“After we got involved at Great Spirit, Al got in touch with his Native roots and practiced Native ceremonies and the Catholic faith,” said Liz. “He has his heart with the Native ceremonies and still practices the Catholic faith. When we had our daughters, we wanted them to have names to reflect their heritage, so Kateri was named after St. Kateri and Maria is Maria Rosa after Our Lady of Guadalupe. When Mary appeared, she appeared as Mestiza, half European and half Native indigenous, and we thought her name was fitting as well.”
Some not pleased with canonization
While some Native Americans view St. Kateri’s canonization as distasteful to Native American culture, others view it as joyful. Some Native Americans are comfortable merging their roots with Catholic culture and others feel that Catholic Native Americans have renounced their native traditions and find the canonization disturbing.
Liz said that she appreciates St. Kateri’s spirit that was alive and present before her conversion to Catholicism.
“She learned her Catholicism from the French Jesuits, but was not indoctrinated or coerced into the folds,” said Liz. “She already had that spirit alive within her. I think one of the beautiful things about St. Kateri is that we can see that God works in people, no matter where they live, where they come from or their background.”
The canonization “was a wonderful, experience and to have your child’s namesake become a saint in your lifetime is amazing. I mean, what are the odds to be able to travel to Rome with your husband, children, father and aunt and share this experience with them?” Liz said. “The best part for Al was the day we traveled to Assisi. He wore his Indian shirt there and I think he felt more of a connection to St. Francis and his spirituality rather than the pomp and circumstance of the canonization. But it was a once-in-a-lifetime thing, and that is why we went.”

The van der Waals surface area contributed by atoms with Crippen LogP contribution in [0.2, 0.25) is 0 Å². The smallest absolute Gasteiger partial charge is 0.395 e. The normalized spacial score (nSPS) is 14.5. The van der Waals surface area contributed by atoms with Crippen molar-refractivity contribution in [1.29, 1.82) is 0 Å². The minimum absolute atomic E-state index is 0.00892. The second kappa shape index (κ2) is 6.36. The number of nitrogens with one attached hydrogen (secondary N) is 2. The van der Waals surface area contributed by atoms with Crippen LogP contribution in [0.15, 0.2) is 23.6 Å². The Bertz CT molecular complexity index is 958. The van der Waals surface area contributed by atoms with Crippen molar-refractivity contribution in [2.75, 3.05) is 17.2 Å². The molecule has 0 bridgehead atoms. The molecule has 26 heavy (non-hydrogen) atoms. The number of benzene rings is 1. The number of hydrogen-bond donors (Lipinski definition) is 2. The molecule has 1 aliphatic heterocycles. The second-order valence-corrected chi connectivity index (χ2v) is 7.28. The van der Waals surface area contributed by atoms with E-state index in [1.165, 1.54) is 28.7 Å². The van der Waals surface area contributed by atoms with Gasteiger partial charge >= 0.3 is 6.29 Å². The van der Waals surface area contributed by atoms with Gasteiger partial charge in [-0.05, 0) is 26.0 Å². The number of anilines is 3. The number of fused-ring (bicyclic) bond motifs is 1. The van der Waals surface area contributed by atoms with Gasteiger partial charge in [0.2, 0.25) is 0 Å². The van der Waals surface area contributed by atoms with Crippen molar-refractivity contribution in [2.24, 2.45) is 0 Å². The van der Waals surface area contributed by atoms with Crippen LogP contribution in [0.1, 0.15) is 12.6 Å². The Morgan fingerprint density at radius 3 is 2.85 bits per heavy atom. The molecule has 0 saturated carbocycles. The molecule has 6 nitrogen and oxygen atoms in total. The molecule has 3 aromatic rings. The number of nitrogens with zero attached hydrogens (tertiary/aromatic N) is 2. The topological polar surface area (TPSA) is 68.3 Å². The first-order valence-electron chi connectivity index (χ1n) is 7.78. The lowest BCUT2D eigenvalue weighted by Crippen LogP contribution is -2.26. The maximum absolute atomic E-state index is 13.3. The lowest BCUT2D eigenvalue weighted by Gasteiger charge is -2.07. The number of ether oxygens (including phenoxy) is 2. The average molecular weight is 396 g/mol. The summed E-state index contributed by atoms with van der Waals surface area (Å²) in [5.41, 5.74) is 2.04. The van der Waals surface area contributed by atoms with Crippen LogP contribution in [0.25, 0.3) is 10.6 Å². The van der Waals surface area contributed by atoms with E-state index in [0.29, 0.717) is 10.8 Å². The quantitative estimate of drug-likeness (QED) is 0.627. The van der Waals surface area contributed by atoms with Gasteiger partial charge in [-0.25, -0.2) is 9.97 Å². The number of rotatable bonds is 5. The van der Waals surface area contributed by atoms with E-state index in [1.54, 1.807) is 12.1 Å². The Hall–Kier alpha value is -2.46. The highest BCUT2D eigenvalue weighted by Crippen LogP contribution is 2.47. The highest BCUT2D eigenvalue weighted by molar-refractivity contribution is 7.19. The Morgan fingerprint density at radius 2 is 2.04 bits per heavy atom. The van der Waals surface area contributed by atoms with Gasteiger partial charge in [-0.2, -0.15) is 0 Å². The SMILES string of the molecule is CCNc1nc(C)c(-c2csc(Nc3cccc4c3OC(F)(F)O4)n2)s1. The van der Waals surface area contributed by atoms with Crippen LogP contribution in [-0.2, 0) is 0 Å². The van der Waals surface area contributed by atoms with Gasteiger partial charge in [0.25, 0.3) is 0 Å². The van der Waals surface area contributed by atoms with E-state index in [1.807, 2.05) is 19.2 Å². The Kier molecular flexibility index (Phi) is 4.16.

‘Waiting 300 years for this!’
As pastor of Congregation of the Great Spirit, Fr. Ed Cook was delighted with the canonization and said members of his parish were equally excited to venerate the first Native American saint.
“We have been waiting 300 years for this!” he exclaimed. “We had a big celebration during the Mass on the Sunday of the canonization. We had an Oneida Iroquois woman say a prayer in Mohawk and she also sang the Te Deum in Oneida. Women danced to the drum and the last was an elderly woman carrying an icon of St. Kateri. After the homily, we did a harvest dance with the men on one side and the women on the other side. Following holy Communion we had Aztec dancers dancing and then we needed one last dance so everyone did a round dance around the church. Afterwards we had a huge feast.”
The excitement continued as parishioners traveled to the Cathedral of St. John the following Sunday for a formal celebration of the canonization.
Archivist pens book on St. Kateri
Being present for the canonization was important to Mark Thiel, leader of the Tekakwitha Special Collections University Archives at Marquette University. Since the early 1990s, he has conducted Kateri-related interviews. In addition, Raynor Memorial Libraries Department of Special Collections supplied photos for an exhibit about Native Catholics at the Vatican.
“My wife and I took an extended pilgrimage because we had not had a vacation this past summer, so we decided to stay on a little more,” he said. “It was an awesome crowd and a joyful chaotic atmosphere. The size of the crowd was a little untenable and full, but a very positive atmosphere and festive.”